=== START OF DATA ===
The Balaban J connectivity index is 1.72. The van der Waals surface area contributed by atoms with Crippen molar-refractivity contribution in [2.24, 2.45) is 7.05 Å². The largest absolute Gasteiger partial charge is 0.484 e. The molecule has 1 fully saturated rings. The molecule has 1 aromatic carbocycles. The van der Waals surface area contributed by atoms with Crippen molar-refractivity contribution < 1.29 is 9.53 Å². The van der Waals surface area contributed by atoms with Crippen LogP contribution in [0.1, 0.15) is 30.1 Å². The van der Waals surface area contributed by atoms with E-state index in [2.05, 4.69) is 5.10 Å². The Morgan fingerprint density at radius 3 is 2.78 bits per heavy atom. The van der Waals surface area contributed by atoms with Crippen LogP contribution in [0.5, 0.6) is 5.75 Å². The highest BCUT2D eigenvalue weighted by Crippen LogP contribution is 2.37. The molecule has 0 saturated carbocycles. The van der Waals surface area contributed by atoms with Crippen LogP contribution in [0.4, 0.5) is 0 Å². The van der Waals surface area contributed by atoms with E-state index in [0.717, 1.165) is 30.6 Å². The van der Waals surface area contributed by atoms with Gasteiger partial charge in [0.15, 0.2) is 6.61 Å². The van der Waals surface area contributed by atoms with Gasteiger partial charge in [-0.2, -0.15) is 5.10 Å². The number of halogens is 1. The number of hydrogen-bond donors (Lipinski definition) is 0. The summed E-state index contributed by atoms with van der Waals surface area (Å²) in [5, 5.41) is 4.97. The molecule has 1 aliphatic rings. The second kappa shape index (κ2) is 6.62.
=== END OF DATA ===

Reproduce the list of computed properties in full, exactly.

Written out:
The Balaban J connectivity index is 1.72. The van der Waals surface area contributed by atoms with Crippen molar-refractivity contribution in [2.24, 2.45) is 7.05 Å². The largest absolute Gasteiger partial charge is 0.484 e. The molecule has 1 fully saturated rings. The molecule has 1 aromatic carbocycles. The van der Waals surface area contributed by atoms with Crippen molar-refractivity contribution < 1.29 is 9.53 Å². The van der Waals surface area contributed by atoms with Crippen LogP contribution in [0.1, 0.15) is 30.1 Å². The van der Waals surface area contributed by atoms with E-state index in [2.05, 4.69) is 5.10 Å². The Morgan fingerprint density at radius 3 is 2.78 bits per heavy atom. The van der Waals surface area contributed by atoms with Crippen LogP contribution in [0.5, 0.6) is 5.75 Å². The highest BCUT2D eigenvalue weighted by Crippen LogP contribution is 2.37. The molecule has 0 saturated carbocycles. The van der Waals surface area contributed by atoms with Crippen LogP contribution in [0.4, 0.5) is 0 Å². The van der Waals surface area contributed by atoms with E-state index in [0.717, 1.165) is 30.6 Å². The van der Waals surface area contributed by atoms with Gasteiger partial charge in [0.15, 0.2) is 6.61 Å². The van der Waals surface area contributed by atoms with Gasteiger partial charge in [-0.2, -0.15) is 5.10 Å². The number of halogens is 1. The number of hydrogen-bond donors (Lipinski definition) is 0. The summed E-state index contributed by atoms with van der Waals surface area (Å²) in [5, 5.41) is 4.97. The molecule has 1 aliphatic rings. The second kappa shape index (κ2) is 6.62.